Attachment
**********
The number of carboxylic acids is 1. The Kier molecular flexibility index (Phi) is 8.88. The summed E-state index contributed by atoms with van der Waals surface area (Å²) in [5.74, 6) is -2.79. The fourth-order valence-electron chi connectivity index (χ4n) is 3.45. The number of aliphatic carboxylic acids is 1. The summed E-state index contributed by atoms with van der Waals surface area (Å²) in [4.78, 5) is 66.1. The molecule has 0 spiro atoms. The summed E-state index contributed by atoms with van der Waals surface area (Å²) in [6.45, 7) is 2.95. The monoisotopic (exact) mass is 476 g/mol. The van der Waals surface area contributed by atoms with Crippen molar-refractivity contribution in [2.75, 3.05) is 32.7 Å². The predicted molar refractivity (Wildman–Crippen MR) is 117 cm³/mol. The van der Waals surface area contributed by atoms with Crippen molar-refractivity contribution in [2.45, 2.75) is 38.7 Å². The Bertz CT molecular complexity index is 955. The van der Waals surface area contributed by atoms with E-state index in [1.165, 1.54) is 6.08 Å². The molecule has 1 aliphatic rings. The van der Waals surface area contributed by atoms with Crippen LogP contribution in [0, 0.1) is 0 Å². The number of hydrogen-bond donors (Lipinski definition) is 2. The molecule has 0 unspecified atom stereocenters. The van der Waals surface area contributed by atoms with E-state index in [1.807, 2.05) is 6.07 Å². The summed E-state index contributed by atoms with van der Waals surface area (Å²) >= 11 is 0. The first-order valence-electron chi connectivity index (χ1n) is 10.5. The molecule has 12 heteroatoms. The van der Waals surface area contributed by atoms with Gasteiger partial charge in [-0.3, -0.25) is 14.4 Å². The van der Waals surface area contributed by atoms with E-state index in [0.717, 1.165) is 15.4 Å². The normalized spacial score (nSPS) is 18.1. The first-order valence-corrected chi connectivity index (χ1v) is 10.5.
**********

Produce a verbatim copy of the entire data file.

The number of carboxylic acids is 1. The Kier molecular flexibility index (Phi) is 8.88. The summed E-state index contributed by atoms with van der Waals surface area (Å²) in [5.74, 6) is -2.79. The fourth-order valence-electron chi connectivity index (χ4n) is 3.45. The number of aliphatic carboxylic acids is 1. The summed E-state index contributed by atoms with van der Waals surface area (Å²) in [4.78, 5) is 66.1. The molecule has 0 spiro atoms. The summed E-state index contributed by atoms with van der Waals surface area (Å²) in [6.45, 7) is 2.95. The monoisotopic (exact) mass is 476 g/mol. The van der Waals surface area contributed by atoms with Crippen molar-refractivity contribution in [2.75, 3.05) is 32.7 Å². The predicted molar refractivity (Wildman–Crippen MR) is 117 cm³/mol. The van der Waals surface area contributed by atoms with Crippen molar-refractivity contribution in [2.45, 2.75) is 38.7 Å². The Bertz CT molecular complexity index is 955. The van der Waals surface area contributed by atoms with E-state index in [1.165, 1.54) is 6.08 Å². The molecule has 1 aliphatic rings. The van der Waals surface area contributed by atoms with Crippen LogP contribution in [0, 0.1) is 0 Å². The number of hydrogen-bond donors (Lipinski definition) is 2. The molecule has 0 unspecified atom stereocenters. The van der Waals surface area contributed by atoms with E-state index in [1.807, 2.05) is 6.07 Å². The summed E-state index contributed by atoms with van der Waals surface area (Å²) >= 11 is 0. The first-order valence-electron chi connectivity index (χ1n) is 10.5. The molecule has 12 heteroatoms. The van der Waals surface area contributed by atoms with Gasteiger partial charge in [-0.3, -0.25) is 14.4 Å². The van der Waals surface area contributed by atoms with E-state index in [0.717, 1.165) is 15.4 Å². The normalized spacial score (nSPS) is 18.1. The first-order valence-corrected chi connectivity index (χ1v) is 10.5.